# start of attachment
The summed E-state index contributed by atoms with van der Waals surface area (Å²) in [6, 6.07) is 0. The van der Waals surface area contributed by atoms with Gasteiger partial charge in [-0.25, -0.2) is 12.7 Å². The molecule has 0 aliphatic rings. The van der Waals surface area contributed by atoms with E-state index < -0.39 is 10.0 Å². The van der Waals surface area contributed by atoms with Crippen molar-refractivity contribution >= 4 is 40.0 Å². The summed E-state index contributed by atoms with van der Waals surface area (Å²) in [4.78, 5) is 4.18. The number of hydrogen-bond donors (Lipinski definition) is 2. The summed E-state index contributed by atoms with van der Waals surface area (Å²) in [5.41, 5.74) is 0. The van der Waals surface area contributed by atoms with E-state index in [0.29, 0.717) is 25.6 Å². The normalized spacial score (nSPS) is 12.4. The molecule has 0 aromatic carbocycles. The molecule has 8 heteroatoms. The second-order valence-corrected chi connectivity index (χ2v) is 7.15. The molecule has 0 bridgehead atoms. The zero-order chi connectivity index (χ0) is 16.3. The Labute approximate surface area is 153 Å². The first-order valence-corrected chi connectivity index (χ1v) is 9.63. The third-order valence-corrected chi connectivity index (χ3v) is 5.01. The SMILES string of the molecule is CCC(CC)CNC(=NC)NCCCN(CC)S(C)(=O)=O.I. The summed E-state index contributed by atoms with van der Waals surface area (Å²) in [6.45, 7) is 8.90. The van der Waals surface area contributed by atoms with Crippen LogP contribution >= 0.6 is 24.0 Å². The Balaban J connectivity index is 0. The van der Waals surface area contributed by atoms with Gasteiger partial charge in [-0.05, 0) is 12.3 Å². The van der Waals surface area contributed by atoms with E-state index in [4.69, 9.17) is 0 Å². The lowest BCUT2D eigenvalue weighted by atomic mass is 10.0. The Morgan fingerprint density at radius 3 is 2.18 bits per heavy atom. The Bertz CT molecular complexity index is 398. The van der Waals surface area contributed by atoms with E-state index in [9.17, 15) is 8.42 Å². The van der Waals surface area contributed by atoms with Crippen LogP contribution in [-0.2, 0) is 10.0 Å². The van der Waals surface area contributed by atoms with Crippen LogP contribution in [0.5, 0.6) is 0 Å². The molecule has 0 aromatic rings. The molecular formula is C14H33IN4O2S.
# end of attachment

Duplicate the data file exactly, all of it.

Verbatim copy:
The summed E-state index contributed by atoms with van der Waals surface area (Å²) in [6, 6.07) is 0. The van der Waals surface area contributed by atoms with Gasteiger partial charge in [-0.25, -0.2) is 12.7 Å². The molecule has 0 aliphatic rings. The van der Waals surface area contributed by atoms with E-state index < -0.39 is 10.0 Å². The van der Waals surface area contributed by atoms with Crippen molar-refractivity contribution >= 4 is 40.0 Å². The summed E-state index contributed by atoms with van der Waals surface area (Å²) in [4.78, 5) is 4.18. The number of hydrogen-bond donors (Lipinski definition) is 2. The summed E-state index contributed by atoms with van der Waals surface area (Å²) in [5.41, 5.74) is 0. The van der Waals surface area contributed by atoms with E-state index in [0.29, 0.717) is 25.6 Å². The normalized spacial score (nSPS) is 12.4. The molecule has 0 aromatic carbocycles. The molecule has 8 heteroatoms. The second-order valence-corrected chi connectivity index (χ2v) is 7.15. The molecule has 0 bridgehead atoms. The zero-order chi connectivity index (χ0) is 16.3. The Labute approximate surface area is 153 Å². The first-order valence-corrected chi connectivity index (χ1v) is 9.63. The third-order valence-corrected chi connectivity index (χ3v) is 5.01. The SMILES string of the molecule is CCC(CC)CNC(=NC)NCCCN(CC)S(C)(=O)=O.I. The summed E-state index contributed by atoms with van der Waals surface area (Å²) in [6.45, 7) is 8.90. The van der Waals surface area contributed by atoms with Crippen LogP contribution >= 0.6 is 24.0 Å². The Balaban J connectivity index is 0. The van der Waals surface area contributed by atoms with Gasteiger partial charge in [-0.05, 0) is 12.3 Å². The van der Waals surface area contributed by atoms with E-state index in [4.69, 9.17) is 0 Å². The lowest BCUT2D eigenvalue weighted by atomic mass is 10.0. The Morgan fingerprint density at radius 3 is 2.18 bits per heavy atom. The Bertz CT molecular complexity index is 398. The van der Waals surface area contributed by atoms with E-state index in [9.17, 15) is 8.42 Å². The van der Waals surface area contributed by atoms with Crippen LogP contribution in [-0.2, 0) is 10.0 Å². The van der Waals surface area contributed by atoms with Crippen LogP contribution in [0.5, 0.6) is 0 Å². The molecule has 0 aromatic rings. The molecular formula is C14H33IN4O2S.